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Species Besma quercivoraria - Oak Besma - Hodges#6885

Oak Besma - Besma quercivoraria Geometer sp? - Besma quercivoraria Oak Besma Moth - Besma quercivoraria Moth - Besma quercivoraria Besma quercivoraria - male Besma quercivoraria - #6885 - Besma quercivoraria Besma quercivoraria - Oak Besma - Besma quercivoraria - male Oak Besma - Besma quercivoraria
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Kingdom Animalia (Animals)
Phylum Arthropoda (Arthropods)
Subphylum Hexapoda (Hexapods)
Class Insecta (Insects)
Order Lepidoptera (Butterflies and Moths)
Superfamily Geometroidea (Geometrid and Swallowtail Moths)
Family Geometridae (Geometrid Moths)
Subfamily Ennominae
Tribe Ourapterygini
Genus Besma
Species quercivoraria (Oak Besma - Hodges#6885)
Hodges Number
Synonyms and other taxonomic changes
Besma quercivoraria (Guenée, [1858])
Metanema quercivoraria Guenée, [1858]
Explanation of Names
Specific name means "oak-eater."
Wingspan 27-41 mm. (1)
Adult: sexually dimorphic - female forewing pale tan with fine straight PM line, scalloped subterminal line (sometimes absent), and sometimes diffuse gray spot near anal angle; male forewing has brownish-orange or gray shading beyond PM line; wing veins darker than ground color on all wings; black discal dot may be present or absent on forewing and hindwing; all wings have pointed projection mid-way along outer margin in both sexes.
Larva: a twig mimic - body green, brown, or tan with conspicuous reddish or darkened thoracic and abdominal swellings; head reddish-brown, flattened and sloping; vertex somewhat lobed to either side, lobes often bearing pale triangular area, widest behind; second thoracic segment conspicuously swollen; second abdominal segment with small subspiracular and ventral warts; third segment bearing conspicuous lateral and dorsal swellings, and sixth segment with dorsal warts; subtle longitudinal wrinkle forward of spiracle. [adapted from description by David Wagner and Valerie Giles]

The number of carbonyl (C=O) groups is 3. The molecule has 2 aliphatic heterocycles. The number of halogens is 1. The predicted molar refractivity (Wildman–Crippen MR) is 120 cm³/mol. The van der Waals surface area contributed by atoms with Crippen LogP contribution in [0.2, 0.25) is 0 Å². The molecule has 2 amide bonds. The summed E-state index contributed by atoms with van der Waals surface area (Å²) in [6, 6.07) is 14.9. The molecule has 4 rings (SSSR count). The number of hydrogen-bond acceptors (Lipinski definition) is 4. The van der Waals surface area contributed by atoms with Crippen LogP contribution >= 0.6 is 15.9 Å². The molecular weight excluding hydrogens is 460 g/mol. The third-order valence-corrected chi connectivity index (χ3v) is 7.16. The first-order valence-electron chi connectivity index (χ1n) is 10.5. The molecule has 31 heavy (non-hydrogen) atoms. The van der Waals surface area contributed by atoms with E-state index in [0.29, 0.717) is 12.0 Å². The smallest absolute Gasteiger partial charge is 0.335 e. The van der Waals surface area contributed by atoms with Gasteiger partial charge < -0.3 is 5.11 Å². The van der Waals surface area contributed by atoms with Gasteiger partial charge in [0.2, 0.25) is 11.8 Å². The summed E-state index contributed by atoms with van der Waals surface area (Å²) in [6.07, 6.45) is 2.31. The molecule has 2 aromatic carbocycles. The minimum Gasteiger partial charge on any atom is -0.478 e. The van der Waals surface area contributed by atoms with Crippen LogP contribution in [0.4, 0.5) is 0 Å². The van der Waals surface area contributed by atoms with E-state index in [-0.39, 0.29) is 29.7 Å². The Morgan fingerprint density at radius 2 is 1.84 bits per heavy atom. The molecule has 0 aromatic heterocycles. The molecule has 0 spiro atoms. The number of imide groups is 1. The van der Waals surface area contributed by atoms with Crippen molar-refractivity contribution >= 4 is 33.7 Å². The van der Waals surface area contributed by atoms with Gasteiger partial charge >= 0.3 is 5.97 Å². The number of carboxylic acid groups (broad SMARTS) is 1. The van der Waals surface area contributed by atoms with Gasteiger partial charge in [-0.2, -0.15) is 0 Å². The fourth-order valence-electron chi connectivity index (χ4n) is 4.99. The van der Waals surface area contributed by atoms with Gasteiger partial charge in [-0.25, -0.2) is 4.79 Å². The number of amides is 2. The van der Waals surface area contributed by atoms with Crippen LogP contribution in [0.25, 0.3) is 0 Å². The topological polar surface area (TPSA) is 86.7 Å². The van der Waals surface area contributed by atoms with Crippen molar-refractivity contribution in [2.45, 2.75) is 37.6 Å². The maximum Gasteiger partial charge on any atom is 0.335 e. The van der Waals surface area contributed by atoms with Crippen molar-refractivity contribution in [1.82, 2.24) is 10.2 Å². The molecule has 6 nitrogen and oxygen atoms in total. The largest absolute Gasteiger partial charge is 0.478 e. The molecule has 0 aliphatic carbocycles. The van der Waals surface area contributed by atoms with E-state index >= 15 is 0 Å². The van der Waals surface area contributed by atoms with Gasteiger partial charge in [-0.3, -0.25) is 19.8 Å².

Across southern Canada (Newfoundland to British Columbia) and all of United States except California.
Deciduous and mixed woodlands; adults are nocturnal and come to light.
Adults fly from April to September in the south (1); May to August in Ontario; late May to July in Alberta.
larvae present from May to October.
Larvae feed on leaves of oak, elm, poplar, willow, white spruce (Picea glauca) (1), and mostly paper birch (Betula papyrifera) in southern Canada.
Life Cycle
Two generations per year; overwinters as a pupa.
See Rupert (1944) for rearing information and description of life stages. (2)
Mated pair; larva; adult
See Also
McGuffin (1987) found no apparent morphological differences between adult Besma quercivoraria and B. endropiaria, but in eastern North America quercivoraria produces two annual broods and endropiaria produces one (Wagner et al, 2001).
Synaxis cervinaria forewing lacks scalloped subterminal line, wings veins are paler than ground color, and species occurs only in the west.
Hemlock Looper (Lambdina fiscellaria) forewing lacks scalloped subterminal line and flies in the fall
Horned Spanworm forewing has double PM line and lacks subterminal line.
Print References
Covell, p. 370, plate #53, 19 & 20 (1)
McGuffin, W.C. 1987. Guide to the Geometridae of Canada (Lepidoptera): II. Subfamily Ennominae, 4. 182 pp.
Wagner, D.L., D.L. Ferguson, T.L. McCabe, and R.C. Reardon. 2001. Geometroid Caterpillars of Northeastern and Appalachian Forests. 239 pp.
Works Cited
1.Field Guide to Moths of Eastern North America
Charles V. Covell, Jr. 2005.
2. A new species of Lambdina, and notes on two species of Besma (Lepidoptera, Geometridæ, Ennominæ).
Laurence Remington Rupert. 1944. Journal of the New York Entomological Society 52(4): 329-332; Pl.11.